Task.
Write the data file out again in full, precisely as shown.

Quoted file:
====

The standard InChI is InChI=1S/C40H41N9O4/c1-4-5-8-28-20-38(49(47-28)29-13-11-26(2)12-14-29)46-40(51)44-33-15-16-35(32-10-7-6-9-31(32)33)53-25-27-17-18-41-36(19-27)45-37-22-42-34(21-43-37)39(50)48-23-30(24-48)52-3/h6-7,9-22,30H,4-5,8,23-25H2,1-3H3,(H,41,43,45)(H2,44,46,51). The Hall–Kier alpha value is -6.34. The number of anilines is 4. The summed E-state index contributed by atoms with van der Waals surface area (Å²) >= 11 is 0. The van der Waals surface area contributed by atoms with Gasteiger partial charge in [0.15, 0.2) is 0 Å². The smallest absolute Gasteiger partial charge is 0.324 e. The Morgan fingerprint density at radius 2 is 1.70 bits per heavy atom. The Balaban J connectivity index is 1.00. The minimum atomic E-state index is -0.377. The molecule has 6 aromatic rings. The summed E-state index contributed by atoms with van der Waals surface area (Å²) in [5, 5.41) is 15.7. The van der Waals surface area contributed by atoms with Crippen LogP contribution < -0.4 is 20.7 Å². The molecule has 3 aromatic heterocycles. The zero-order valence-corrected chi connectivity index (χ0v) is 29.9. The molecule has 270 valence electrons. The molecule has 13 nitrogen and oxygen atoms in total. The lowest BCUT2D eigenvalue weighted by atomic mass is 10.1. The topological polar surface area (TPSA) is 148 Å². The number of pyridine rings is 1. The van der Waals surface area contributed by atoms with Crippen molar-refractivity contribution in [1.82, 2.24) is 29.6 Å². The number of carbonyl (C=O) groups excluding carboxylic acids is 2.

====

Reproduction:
The standard InChI is InChI=1S/C40H41N9O4/c1-4-5-8-28-20-38(49(47-28)29-13-11-26(2)12-14-29)46-40(51)44-33-15-16-35(32-10-7-6-9-31(32)33)53-25-27-17-18-41-36(19-27)45-37-22-42-34(21-43-37)39(50)48-23-30(24-48)52-3/h6-7,9-22,30H,4-5,8,23-25H2,1-3H3,(H,41,43,45)(H2,44,46,51). The Hall–Kier alpha value is -6.34. The number of anilines is 4. The summed E-state index contributed by atoms with van der Waals surface area (Å²) >= 11 is 0. The van der Waals surface area contributed by atoms with Gasteiger partial charge in [0.15, 0.2) is 0 Å². The smallest absolute Gasteiger partial charge is 0.324 e. The Morgan fingerprint density at radius 2 is 1.70 bits per heavy atom. The Balaban J connectivity index is 1.00. The minimum atomic E-state index is -0.377. The molecule has 6 aromatic rings. The summed E-state index contributed by atoms with van der Waals surface area (Å²) in [5, 5.41) is 15.7. The van der Waals surface area contributed by atoms with Crippen LogP contribution < -0.4 is 20.7 Å². The molecule has 3 aromatic heterocycles. The zero-order valence-corrected chi connectivity index (χ0v) is 29.9. The molecule has 270 valence electrons. The molecule has 13 nitrogen and oxygen atoms in total. The lowest BCUT2D eigenvalue weighted by atomic mass is 10.1. The topological polar surface area (TPSA) is 148 Å². The number of pyridine rings is 1. The van der Waals surface area contributed by atoms with Crippen molar-refractivity contribution in [1.82, 2.24) is 29.6 Å². The number of carbonyl (C=O) groups excluding carboxylic acids is 2.